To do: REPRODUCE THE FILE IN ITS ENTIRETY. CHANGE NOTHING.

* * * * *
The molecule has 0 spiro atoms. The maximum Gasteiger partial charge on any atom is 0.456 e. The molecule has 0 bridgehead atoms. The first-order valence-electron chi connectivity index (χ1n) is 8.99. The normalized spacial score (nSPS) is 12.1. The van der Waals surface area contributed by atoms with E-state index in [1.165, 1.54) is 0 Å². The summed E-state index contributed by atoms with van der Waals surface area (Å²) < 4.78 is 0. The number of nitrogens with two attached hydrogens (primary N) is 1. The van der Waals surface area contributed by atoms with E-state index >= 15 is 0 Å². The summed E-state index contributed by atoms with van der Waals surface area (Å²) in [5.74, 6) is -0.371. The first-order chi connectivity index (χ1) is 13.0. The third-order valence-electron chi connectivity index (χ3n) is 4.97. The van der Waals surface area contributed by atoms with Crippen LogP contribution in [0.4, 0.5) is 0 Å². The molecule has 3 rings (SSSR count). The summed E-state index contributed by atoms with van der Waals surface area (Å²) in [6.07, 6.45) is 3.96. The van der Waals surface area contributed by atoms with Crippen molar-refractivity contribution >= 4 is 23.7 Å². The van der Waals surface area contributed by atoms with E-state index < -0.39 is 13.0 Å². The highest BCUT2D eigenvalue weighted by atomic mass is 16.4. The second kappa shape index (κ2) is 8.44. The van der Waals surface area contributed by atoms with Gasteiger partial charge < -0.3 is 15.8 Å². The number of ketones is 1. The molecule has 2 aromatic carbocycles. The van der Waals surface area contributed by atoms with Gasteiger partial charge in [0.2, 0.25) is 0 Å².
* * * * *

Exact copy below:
The molecule has 0 spiro atoms. The maximum Gasteiger partial charge on any atom is 0.456 e. The molecule has 0 bridgehead atoms. The first-order valence-electron chi connectivity index (χ1n) is 8.99. The normalized spacial score (nSPS) is 12.1. The van der Waals surface area contributed by atoms with E-state index in [1.165, 1.54) is 0 Å². The summed E-state index contributed by atoms with van der Waals surface area (Å²) < 4.78 is 0. The number of nitrogens with two attached hydrogens (primary N) is 1. The van der Waals surface area contributed by atoms with E-state index >= 15 is 0 Å². The summed E-state index contributed by atoms with van der Waals surface area (Å²) in [5.74, 6) is -0.371. The first-order chi connectivity index (χ1) is 13.0. The third-order valence-electron chi connectivity index (χ3n) is 4.97. The van der Waals surface area contributed by atoms with Crippen LogP contribution in [0.4, 0.5) is 0 Å². The molecule has 3 rings (SSSR count). The summed E-state index contributed by atoms with van der Waals surface area (Å²) in [6.07, 6.45) is 3.96. The van der Waals surface area contributed by atoms with Crippen molar-refractivity contribution >= 4 is 23.7 Å². The van der Waals surface area contributed by atoms with E-state index < -0.39 is 13.0 Å². The highest BCUT2D eigenvalue weighted by atomic mass is 16.4. The second kappa shape index (κ2) is 8.44. The van der Waals surface area contributed by atoms with Gasteiger partial charge < -0.3 is 15.8 Å². The number of ketones is 1. The molecule has 2 aromatic carbocycles. The van der Waals surface area contributed by atoms with Gasteiger partial charge in [0.2, 0.25) is 0 Å².